In 1959, the novelist and scientist C.P. Snow in his Rede Lecture “The Two Cultures” bemoaned that the pinnacles of human intellectual activity the sciences and the arts were growing so separate in the spheres that never the twain shall meet. To put a ice cube in Snow’s steaming hot take, his argument is at least as old as the public university. When tasked with revitalizing state-funded education after Germany’s humiliating loss to Napoleon, the brothers von Humboldt, following Immanuel Kant’s critique of academia, restructured pedagogy’s aims from an emphasis on elocution, the schöne wissenschaften (the beautiful sciences), to more technical skillsets, emblematized by unifying academic study under the word Wissenschaft. At various points in the university’s history several fields of study were seen as the ideal mixture of science and art; in the mid-19th century, Philology, in the early 20th century, Linguistics, and more recently, Cognitive Science.
Rather than seeing these two human activities as diametrically opposed, there are many who have attempted to explore how their field’s modes of inquiry could have a more symbiotic relationship with modern technologies. Since the 1960s, a popular fixture of both corporate and university laboratories has been staging collaborations between scientists and artists, the most famous being Bell Labs’ Experiments in Art and Technology (E.A.T.) founded by Billy Klüver, which featured artists John Cage, Yvonne Rainer, and Robert Rauschenberg. In her book How We Became Posthuman, the philosopher N. Katherine Hayles traces how the pre-history of algorithmic culture and its three foundational fields being Systems Theory (Blavatsky), Cybernetics (Norbert Weiner), and Information Theory (Claude Shannon), has caused us to constantly redraw the bounds of the humanist subject to the point where its enlightenment era basis can no longer support it. The modern renaissance man, scientist and comparative literature scholar Douglas R. Hofstadter has written several books exploring how computers model and embed cognitive processes, most notably in his tentacular 1979 study of interweaving braids in the work of a mathematician, artist, and composer, Godel, Escher, Bach.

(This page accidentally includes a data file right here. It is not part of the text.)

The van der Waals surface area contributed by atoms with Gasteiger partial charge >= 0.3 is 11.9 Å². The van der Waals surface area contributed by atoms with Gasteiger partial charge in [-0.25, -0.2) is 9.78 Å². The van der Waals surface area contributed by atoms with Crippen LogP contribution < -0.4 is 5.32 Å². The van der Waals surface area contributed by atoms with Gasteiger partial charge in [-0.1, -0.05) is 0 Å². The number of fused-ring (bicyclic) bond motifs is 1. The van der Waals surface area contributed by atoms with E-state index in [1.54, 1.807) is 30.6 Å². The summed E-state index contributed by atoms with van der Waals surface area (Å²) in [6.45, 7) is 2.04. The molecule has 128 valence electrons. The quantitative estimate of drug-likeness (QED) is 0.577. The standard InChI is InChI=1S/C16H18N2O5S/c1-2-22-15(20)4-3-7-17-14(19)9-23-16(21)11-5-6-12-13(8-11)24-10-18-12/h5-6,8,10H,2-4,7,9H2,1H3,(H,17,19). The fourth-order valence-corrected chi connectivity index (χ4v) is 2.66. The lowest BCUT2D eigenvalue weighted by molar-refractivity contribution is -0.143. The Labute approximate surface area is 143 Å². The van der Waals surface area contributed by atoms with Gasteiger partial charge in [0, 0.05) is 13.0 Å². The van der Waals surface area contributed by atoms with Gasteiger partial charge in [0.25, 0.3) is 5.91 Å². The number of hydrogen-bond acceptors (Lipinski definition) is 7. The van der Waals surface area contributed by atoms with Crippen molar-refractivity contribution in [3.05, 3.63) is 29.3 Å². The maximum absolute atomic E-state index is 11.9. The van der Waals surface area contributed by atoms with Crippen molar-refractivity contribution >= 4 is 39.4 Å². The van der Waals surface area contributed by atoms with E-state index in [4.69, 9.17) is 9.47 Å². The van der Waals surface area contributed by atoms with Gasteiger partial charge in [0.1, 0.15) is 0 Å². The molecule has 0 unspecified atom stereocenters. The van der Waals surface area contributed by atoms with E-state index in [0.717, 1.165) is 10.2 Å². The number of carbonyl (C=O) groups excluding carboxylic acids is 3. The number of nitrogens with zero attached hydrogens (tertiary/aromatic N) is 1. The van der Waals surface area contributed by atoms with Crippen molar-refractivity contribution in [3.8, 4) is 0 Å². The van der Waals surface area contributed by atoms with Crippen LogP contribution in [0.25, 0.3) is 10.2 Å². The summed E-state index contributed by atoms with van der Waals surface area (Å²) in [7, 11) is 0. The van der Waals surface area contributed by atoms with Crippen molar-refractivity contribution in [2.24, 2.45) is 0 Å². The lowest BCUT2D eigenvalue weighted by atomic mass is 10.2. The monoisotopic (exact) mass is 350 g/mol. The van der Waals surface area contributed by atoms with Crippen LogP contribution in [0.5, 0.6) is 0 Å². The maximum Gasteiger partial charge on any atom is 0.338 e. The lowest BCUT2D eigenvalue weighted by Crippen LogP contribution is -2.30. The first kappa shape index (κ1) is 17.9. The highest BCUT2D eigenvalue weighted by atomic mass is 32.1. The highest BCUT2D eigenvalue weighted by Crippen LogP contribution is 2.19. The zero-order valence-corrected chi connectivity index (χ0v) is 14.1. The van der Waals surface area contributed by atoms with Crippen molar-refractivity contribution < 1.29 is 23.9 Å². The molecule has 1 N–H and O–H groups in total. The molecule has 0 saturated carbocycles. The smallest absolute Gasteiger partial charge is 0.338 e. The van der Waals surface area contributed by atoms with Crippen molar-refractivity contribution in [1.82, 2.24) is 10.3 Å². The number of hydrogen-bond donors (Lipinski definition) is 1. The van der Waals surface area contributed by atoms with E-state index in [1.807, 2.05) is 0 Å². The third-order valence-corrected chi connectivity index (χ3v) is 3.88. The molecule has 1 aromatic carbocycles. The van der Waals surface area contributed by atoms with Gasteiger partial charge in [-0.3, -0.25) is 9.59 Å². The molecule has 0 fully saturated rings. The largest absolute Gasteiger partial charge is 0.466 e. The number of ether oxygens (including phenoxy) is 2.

More recent examples that have staged collaborations between the arts and sciences are curators Hans Ulrich Obrist and Simon Castets’s 89plus collaborations with the Google Cultural Institute in Paris and the Transformations of the Human program at the Berggruen Institute and directed by the philosopher Tobias Rees, which places artists and philosophers in both artificial intelligence and biotech research sites. The computer scientist and artist Lev Manovich as head of the Cultural Analytics lab has also created ways in which art historical, aesthetic trends, or an artist’s entire output could be modeled using data visualization.